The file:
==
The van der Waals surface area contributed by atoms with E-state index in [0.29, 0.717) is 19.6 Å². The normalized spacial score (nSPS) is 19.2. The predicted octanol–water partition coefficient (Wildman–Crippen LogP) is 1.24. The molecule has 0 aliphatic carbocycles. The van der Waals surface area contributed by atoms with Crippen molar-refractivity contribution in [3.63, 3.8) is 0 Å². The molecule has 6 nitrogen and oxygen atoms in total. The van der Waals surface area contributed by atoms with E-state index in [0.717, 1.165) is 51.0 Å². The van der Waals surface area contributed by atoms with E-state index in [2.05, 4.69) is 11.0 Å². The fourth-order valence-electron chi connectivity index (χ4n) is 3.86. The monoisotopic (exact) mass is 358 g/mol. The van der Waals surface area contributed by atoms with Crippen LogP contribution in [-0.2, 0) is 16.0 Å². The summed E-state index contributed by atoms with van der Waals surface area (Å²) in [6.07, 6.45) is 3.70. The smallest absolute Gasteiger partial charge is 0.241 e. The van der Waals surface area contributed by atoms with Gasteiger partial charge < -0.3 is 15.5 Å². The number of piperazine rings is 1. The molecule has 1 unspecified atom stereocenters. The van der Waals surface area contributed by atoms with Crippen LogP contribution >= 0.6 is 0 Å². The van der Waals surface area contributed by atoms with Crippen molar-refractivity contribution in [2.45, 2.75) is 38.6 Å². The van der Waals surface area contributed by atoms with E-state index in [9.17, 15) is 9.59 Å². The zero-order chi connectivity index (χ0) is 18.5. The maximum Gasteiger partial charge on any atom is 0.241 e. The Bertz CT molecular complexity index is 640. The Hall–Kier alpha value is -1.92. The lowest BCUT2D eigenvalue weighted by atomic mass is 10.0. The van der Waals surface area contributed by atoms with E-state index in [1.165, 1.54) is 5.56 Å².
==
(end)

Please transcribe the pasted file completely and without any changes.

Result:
The van der Waals surface area contributed by atoms with E-state index in [0.29, 0.717) is 19.6 Å². The normalized spacial score (nSPS) is 19.2. The predicted octanol–water partition coefficient (Wildman–Crippen LogP) is 1.24. The molecule has 0 aliphatic carbocycles. The van der Waals surface area contributed by atoms with Crippen molar-refractivity contribution in [3.63, 3.8) is 0 Å². The molecule has 6 nitrogen and oxygen atoms in total. The van der Waals surface area contributed by atoms with E-state index in [0.717, 1.165) is 51.0 Å². The van der Waals surface area contributed by atoms with E-state index in [2.05, 4.69) is 11.0 Å². The fourth-order valence-electron chi connectivity index (χ4n) is 3.86. The monoisotopic (exact) mass is 358 g/mol. The van der Waals surface area contributed by atoms with Crippen LogP contribution in [-0.2, 0) is 16.0 Å². The summed E-state index contributed by atoms with van der Waals surface area (Å²) in [6.07, 6.45) is 3.70. The smallest absolute Gasteiger partial charge is 0.241 e. The van der Waals surface area contributed by atoms with Gasteiger partial charge < -0.3 is 15.5 Å². The number of piperazine rings is 1. The molecule has 1 unspecified atom stereocenters. The van der Waals surface area contributed by atoms with Crippen LogP contribution >= 0.6 is 0 Å². The van der Waals surface area contributed by atoms with Crippen molar-refractivity contribution in [2.45, 2.75) is 38.6 Å². The van der Waals surface area contributed by atoms with E-state index in [9.17, 15) is 9.59 Å². The zero-order chi connectivity index (χ0) is 18.5. The maximum Gasteiger partial charge on any atom is 0.241 e. The Bertz CT molecular complexity index is 640. The Hall–Kier alpha value is -1.92. The lowest BCUT2D eigenvalue weighted by atomic mass is 10.0. The van der Waals surface area contributed by atoms with E-state index in [1.165, 1.54) is 5.56 Å².